The following 2 users give hugs of support to: Tank53
JHL - I can feel your pain RC injuries suck when they are simple repairs. Have you saught a second or third opinion?
I have an opposite problem. I know something is going on in my RC. My bench went from just under 400lbs to 275! I have had several MRI's with contrast dyes and they tell me I have the shoulder of an 18 year old. Luckily I can work around the injury but, there is something that they are missing. Let me know what other Dr opinions are, my brother is also going for surgery next month to repair a tear.
Yea I see the doctor on Wednesday. I'll get all of the office and surgical notes as well as any MRIs/X-rays. There's another doctor that has been mentioned but I first want to know exactly what is torn. There's mention of a "slap" tear that deals with the glenoid (socket) but if the problem is indeed the rotator cuff itself then I don't know what else to do. He mentioned a graph but how do you graph the socket tissue? Again, I'll see him on Wednesday and see what he says.
As for benching, I only went up to 350 for a few reps at a time at best. While this didn't bode well with the rest of the offensive line I held my own when it counted. If you're loosing 125 lbs on the bench then I agree that there might indeed be a problem. Like you said, get another opinion!
Jhl - I have heard so many nightmare stories of RC surgeries that at this point I am learning to live with the problems. I have been through three Dr's and heard three diifferent opinions! Your situation really sucks! I have been lucky enough that I can work around this - the biggest problem is the general public never ask "so what do you squat?" I hope the new Doc works out for you - drop a line on the outcome - Good luck!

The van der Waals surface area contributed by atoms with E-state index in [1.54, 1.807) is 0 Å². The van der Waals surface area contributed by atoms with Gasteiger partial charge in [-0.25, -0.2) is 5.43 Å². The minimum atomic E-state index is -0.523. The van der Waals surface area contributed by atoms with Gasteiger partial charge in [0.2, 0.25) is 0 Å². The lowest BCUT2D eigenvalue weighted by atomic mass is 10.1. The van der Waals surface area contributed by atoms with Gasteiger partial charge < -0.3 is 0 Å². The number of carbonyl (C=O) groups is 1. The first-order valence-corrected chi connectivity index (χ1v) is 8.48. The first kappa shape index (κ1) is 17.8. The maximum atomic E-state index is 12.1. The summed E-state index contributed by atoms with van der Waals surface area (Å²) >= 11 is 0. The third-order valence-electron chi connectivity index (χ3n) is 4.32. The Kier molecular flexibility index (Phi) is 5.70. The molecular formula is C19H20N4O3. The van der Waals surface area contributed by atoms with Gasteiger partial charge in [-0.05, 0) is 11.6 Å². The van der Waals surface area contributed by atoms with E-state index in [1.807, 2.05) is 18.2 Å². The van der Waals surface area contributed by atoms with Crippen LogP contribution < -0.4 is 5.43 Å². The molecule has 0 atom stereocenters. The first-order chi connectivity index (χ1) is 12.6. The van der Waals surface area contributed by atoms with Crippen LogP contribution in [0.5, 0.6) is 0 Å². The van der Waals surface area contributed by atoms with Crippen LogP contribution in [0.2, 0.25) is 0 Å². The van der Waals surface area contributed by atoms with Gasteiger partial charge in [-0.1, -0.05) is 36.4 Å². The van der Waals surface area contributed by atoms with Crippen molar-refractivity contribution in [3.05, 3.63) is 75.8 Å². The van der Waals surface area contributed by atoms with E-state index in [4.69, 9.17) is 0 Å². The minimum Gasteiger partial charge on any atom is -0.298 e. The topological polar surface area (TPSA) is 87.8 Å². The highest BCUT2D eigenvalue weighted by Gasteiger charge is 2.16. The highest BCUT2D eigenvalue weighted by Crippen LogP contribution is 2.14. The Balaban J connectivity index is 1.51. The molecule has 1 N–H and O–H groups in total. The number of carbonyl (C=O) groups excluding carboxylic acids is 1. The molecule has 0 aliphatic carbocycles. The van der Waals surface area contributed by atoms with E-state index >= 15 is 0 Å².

No joy on the Rotator cuff. Doctor reports that what he sewed together has already come apart. The reason he gave is that there was too much scar tissue and that what he sewed together was "too fibrous". With this I'm having to go to the hot-tip specialist here in town who performs tendon transplants.
The problem now is that the doctor not within my insurance network. My insurance will not make even a partial co-payment if he/she is not one of their providers. What this means is that I need to go to two seperate doctors and have them both agree that I need to see this particular specialist. My concern here however is that they are demanding that one of these be a doctor that they have chosen (not me). I tried to get them to ok the opinion of another doctor within the network as I was uncomfortable with them deciding who should make second-opinions. Not only that but he's about 30 miles away.